Saturday, January 11, 2014

Katie Couric Responds To Transgender Question Controversy



During her "Follow Up Friday," segment Katie Couric responded to the controversy surrounding Orange Is The New Black's Laverne Cox and Rupaul Drag Race alum Carmen Carrera's appearance on Katie to talk about their accomplishments and issues related to the transgender community.

If you ain't up on thangs a quick summary: during the first segment with Carrera, Couric asked about her "private parts" in relation to her transition, to which Carrera balked and Cox responded that the focus on transgender people's bodies distracts from issues such as high unemployment, discrimination, and violence, that affect the community. Along with the flurry of op-eds and blog posts, other prominent transwomen like Janet Mock have weighed in on the controversy. Watch the original clip and Katie's response below.



Now I know this may not a popular opinion, but I really don't feel Katie's question was offensive. While I have much respect for Mock, Cox and Carrera, they weren't being harangued by some random idiots in the street. The question, clumsily as it may have been framed, was asked in the context of an interview about topics related to the transgender community.

While Cox is correct in that the conversation about transgender issues shouldn't stop or only be about the transition process, many people both in and outside of the LGBT community are genuinely ignorant about what it is like--many of whom likely make up the demographic of Katie and similar shows like The View and The Talk. She refers to sharing the "lived experiences" of transpeople. But wouldn't that also include your transition experience, something that others like Chaz Bono and Mock have publicly shared previously? As a gay man, I consider my coming out story/process as part of my lived experience, and would share it with those who were truly interested in learning.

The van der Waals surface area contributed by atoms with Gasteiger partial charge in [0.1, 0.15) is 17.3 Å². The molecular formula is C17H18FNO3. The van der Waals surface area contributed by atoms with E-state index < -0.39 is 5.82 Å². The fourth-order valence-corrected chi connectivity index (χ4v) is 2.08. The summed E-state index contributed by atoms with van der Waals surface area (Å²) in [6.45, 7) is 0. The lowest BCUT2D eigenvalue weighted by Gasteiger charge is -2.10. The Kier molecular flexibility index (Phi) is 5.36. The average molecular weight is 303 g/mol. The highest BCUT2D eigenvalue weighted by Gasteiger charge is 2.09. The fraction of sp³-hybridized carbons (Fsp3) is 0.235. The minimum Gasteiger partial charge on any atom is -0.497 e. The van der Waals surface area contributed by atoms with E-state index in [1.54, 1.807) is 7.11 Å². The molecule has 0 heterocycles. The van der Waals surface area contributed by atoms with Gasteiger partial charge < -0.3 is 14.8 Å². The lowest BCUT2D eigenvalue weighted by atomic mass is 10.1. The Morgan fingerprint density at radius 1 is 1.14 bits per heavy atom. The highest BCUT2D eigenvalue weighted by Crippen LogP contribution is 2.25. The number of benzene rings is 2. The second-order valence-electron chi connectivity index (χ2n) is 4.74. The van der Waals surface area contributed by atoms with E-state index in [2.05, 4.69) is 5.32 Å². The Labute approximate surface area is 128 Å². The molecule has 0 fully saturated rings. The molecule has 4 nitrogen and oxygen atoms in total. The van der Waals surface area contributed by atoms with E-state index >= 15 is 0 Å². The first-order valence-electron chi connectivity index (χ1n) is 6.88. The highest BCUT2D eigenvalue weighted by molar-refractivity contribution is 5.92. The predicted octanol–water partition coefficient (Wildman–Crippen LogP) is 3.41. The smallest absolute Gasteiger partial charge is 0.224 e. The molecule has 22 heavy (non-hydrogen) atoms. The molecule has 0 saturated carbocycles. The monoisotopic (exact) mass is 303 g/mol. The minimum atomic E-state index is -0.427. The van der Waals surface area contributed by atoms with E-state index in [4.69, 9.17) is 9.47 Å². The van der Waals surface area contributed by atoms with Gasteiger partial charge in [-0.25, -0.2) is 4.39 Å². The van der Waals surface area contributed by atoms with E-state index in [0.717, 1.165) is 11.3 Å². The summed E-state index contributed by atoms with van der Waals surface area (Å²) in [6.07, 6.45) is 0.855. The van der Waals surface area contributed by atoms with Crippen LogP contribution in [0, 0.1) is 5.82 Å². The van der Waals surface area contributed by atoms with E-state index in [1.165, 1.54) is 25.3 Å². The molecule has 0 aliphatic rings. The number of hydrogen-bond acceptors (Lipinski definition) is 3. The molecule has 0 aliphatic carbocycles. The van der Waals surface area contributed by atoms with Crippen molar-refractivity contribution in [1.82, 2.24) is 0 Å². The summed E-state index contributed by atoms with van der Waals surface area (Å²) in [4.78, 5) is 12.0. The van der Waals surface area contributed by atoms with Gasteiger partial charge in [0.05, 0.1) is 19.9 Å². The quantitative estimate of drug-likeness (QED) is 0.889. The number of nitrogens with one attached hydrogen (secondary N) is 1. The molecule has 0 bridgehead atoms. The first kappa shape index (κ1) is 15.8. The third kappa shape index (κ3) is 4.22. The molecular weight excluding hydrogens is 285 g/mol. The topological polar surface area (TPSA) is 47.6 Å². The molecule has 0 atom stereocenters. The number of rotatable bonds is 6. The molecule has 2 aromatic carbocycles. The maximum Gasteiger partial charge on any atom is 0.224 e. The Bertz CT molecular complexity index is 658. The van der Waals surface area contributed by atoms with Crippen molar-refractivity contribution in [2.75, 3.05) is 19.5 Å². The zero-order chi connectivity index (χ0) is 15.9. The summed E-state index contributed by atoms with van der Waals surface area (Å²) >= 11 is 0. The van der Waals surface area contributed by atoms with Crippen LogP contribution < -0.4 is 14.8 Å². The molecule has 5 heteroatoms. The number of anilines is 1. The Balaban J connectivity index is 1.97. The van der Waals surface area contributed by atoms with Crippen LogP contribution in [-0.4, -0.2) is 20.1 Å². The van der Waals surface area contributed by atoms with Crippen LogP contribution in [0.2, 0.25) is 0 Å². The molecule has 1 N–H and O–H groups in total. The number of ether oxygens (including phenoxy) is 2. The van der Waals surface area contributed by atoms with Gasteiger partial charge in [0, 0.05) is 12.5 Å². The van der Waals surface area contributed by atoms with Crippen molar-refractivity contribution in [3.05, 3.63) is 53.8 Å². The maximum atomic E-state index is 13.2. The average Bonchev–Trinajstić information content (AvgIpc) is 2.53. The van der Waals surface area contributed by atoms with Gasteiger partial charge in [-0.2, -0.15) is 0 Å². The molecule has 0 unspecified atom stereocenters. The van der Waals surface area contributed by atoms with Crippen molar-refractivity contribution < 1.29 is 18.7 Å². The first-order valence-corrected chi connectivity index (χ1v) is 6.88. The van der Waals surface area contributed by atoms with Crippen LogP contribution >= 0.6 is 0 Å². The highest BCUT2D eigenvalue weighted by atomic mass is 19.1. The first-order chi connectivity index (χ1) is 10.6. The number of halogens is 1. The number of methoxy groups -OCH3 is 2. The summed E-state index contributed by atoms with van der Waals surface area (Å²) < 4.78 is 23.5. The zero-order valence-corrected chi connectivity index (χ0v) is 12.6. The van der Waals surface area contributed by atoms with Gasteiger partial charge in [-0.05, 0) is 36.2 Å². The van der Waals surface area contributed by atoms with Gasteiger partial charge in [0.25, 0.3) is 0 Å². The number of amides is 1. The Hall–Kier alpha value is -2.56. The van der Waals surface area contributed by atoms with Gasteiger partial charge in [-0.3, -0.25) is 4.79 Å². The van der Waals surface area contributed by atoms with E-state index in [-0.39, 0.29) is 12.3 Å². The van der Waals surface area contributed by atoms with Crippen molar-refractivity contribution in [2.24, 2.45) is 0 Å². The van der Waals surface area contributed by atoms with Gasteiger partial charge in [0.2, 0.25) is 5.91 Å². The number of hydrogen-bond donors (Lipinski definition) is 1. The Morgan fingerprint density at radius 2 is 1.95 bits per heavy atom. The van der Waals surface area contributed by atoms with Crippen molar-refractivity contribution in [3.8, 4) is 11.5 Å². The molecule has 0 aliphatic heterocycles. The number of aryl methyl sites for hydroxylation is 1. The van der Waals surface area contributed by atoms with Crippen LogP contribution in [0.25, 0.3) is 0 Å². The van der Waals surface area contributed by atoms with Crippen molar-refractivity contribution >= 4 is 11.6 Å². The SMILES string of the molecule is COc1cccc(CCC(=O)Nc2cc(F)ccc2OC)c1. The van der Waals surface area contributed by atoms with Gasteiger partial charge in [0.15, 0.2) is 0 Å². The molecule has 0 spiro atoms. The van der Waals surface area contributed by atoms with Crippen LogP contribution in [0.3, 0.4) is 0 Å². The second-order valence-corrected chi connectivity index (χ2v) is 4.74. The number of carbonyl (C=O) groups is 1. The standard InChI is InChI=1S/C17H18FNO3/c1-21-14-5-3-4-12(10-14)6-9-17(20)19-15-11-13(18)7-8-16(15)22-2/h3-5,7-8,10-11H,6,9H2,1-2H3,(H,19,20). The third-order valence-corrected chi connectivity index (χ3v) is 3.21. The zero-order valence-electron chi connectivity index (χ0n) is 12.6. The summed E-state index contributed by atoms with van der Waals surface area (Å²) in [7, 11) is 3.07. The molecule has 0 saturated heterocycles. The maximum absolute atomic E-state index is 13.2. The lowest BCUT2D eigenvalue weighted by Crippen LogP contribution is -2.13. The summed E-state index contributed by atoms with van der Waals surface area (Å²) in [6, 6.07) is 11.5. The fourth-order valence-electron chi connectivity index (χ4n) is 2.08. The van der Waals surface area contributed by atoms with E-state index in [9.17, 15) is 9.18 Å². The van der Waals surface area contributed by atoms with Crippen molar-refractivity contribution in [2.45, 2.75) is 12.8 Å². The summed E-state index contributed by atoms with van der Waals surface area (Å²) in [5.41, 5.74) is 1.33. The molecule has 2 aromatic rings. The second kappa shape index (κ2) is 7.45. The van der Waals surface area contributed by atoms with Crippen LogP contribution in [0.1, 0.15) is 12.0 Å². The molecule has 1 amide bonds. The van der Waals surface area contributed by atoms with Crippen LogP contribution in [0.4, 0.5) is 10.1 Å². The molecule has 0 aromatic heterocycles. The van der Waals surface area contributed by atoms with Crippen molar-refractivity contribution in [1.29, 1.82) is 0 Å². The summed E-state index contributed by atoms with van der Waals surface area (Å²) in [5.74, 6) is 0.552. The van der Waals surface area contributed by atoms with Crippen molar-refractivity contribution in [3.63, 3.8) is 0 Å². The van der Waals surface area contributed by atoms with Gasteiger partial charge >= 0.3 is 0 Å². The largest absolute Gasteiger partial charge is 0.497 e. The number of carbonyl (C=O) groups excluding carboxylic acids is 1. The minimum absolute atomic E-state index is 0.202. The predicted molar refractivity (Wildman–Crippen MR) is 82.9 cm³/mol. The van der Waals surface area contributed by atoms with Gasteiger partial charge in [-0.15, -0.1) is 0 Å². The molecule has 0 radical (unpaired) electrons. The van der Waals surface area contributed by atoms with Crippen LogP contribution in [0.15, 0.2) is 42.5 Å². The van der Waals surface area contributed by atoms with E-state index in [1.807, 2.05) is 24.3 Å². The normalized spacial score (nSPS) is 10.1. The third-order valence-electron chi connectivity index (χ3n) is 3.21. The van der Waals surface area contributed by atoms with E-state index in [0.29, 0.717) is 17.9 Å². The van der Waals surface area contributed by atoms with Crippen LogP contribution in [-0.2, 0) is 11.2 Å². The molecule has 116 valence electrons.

Don't get me wrong; I'm not saying any of these women should suffer fools gladly. There are douchebags out there who are content in their bigotry and ignorance, and who don't deserve our time or energy. But too often it seems LGBT folks assume someone has always a hidden prejudice or slick comment to say whenever they ask a question about our sexuality or gender identity. And it's not a good look. When we treat everything like a stupid or offensive question, we stop the much-needed dialogue that needs to take place around these issues.

Just my two cents of course. Cox, Carrera, Mock and Couric are all intelligent, formidable women. However,the scorn being heaped on one of them is, in my opinion, undeserved.

What do you think?

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